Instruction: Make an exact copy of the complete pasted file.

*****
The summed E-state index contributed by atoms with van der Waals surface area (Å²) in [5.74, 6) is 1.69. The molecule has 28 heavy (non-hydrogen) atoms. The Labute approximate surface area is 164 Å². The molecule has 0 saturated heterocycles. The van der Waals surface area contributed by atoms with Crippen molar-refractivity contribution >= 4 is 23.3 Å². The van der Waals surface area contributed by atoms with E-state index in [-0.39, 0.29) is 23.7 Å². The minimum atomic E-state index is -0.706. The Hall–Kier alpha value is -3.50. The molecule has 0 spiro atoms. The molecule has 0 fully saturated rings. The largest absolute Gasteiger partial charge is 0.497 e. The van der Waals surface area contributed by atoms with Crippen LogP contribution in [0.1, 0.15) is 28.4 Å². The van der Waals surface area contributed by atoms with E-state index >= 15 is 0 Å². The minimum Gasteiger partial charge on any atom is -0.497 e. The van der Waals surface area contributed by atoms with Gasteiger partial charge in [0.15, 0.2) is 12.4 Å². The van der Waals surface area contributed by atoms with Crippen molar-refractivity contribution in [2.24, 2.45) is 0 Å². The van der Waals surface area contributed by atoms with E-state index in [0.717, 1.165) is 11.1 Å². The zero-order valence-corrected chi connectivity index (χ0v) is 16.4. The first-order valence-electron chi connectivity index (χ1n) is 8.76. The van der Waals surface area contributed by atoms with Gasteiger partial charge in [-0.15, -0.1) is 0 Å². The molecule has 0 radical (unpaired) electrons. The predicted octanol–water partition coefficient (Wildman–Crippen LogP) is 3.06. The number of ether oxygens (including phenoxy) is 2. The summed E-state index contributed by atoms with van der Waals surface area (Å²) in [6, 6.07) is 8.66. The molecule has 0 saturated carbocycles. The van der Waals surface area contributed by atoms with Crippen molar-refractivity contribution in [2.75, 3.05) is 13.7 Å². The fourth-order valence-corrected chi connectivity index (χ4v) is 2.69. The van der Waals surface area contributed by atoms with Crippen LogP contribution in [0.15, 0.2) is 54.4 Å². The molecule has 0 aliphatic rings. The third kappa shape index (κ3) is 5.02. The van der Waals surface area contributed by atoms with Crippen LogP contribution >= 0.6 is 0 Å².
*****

The summed E-state index contributed by atoms with van der Waals surface area (Å²) in [5.74, 6) is 1.69. The molecule has 28 heavy (non-hydrogen) atoms. The Labute approximate surface area is 164 Å². The molecule has 0 saturated heterocycles. The van der Waals surface area contributed by atoms with Crippen molar-refractivity contribution >= 4 is 23.3 Å². The van der Waals surface area contributed by atoms with E-state index in [-0.39, 0.29) is 23.7 Å². The minimum atomic E-state index is -0.706. The Hall–Kier alpha value is -3.50. The molecule has 0 spiro atoms. The molecule has 0 fully saturated rings. The largest absolute Gasteiger partial charge is 0.497 e. The van der Waals surface area contributed by atoms with Crippen LogP contribution in [0.1, 0.15) is 28.4 Å². The van der Waals surface area contributed by atoms with E-state index >= 15 is 0 Å². The minimum Gasteiger partial charge on any atom is -0.497 e. The van der Waals surface area contributed by atoms with Gasteiger partial charge in [0.15, 0.2) is 12.4 Å². The van der Waals surface area contributed by atoms with Crippen molar-refractivity contribution in [2.24, 2.45) is 0 Å². The van der Waals surface area contributed by atoms with E-state index in [0.717, 1.165) is 11.1 Å². The zero-order valence-corrected chi connectivity index (χ0v) is 16.4. The first-order valence-electron chi connectivity index (χ1n) is 8.76. The van der Waals surface area contributed by atoms with Gasteiger partial charge in [-0.15, -0.1) is 0 Å². The molecule has 0 radical (unpaired) electrons. The predicted octanol–water partition coefficient (Wildman–Crippen LogP) is 3.06. The number of ether oxygens (including phenoxy) is 2. The summed E-state index contributed by atoms with van der Waals surface area (Å²) in [6, 6.07) is 8.66. The molecule has 0 saturated carbocycles. The van der Waals surface area contributed by atoms with Crippen molar-refractivity contribution in [2.75, 3.05) is 13.7 Å². The fourth-order valence-corrected chi connectivity index (χ4v) is 2.69. The van der Waals surface area contributed by atoms with Crippen LogP contribution in [0.15, 0.2) is 54.4 Å². The molecule has 0 aliphatic rings. The third kappa shape index (κ3) is 5.02. The van der Waals surface area contributed by atoms with Crippen LogP contribution >= 0.6 is 0 Å².